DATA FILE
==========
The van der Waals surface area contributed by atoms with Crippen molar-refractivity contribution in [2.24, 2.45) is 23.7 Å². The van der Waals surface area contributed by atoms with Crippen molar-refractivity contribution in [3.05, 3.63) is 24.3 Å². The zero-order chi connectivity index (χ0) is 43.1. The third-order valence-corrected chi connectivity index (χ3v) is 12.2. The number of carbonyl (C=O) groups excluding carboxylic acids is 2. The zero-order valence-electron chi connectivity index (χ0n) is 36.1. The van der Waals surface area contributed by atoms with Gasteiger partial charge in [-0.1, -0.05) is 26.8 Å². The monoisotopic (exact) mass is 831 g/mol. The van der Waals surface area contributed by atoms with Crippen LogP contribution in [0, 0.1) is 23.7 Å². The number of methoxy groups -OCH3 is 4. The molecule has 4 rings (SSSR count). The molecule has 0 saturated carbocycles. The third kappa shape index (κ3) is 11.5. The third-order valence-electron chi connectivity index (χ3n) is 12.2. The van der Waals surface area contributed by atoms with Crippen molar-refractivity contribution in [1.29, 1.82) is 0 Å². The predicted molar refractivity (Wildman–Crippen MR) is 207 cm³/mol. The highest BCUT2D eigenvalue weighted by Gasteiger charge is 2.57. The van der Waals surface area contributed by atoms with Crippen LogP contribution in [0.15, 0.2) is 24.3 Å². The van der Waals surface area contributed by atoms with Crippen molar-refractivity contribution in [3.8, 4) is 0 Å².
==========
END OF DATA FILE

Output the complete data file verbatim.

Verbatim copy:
The van der Waals surface area contributed by atoms with Crippen molar-refractivity contribution in [2.24, 2.45) is 23.7 Å². The van der Waals surface area contributed by atoms with Crippen molar-refractivity contribution in [3.05, 3.63) is 24.3 Å². The zero-order chi connectivity index (χ0) is 43.1. The third-order valence-corrected chi connectivity index (χ3v) is 12.2. The number of carbonyl (C=O) groups excluding carboxylic acids is 2. The zero-order valence-electron chi connectivity index (χ0n) is 36.1. The van der Waals surface area contributed by atoms with Gasteiger partial charge in [-0.1, -0.05) is 26.8 Å². The monoisotopic (exact) mass is 831 g/mol. The van der Waals surface area contributed by atoms with Crippen LogP contribution in [0, 0.1) is 23.7 Å². The number of methoxy groups -OCH3 is 4. The molecule has 4 rings (SSSR count). The molecule has 0 saturated carbocycles. The third kappa shape index (κ3) is 11.5. The third-order valence-electron chi connectivity index (χ3n) is 12.2. The van der Waals surface area contributed by atoms with Crippen molar-refractivity contribution in [1.29, 1.82) is 0 Å². The predicted molar refractivity (Wildman–Crippen MR) is 207 cm³/mol. The highest BCUT2D eigenvalue weighted by Gasteiger charge is 2.57. The van der Waals surface area contributed by atoms with Crippen LogP contribution in [0.15, 0.2) is 24.3 Å². The van der Waals surface area contributed by atoms with Crippen molar-refractivity contribution in [3.8, 4) is 0 Å².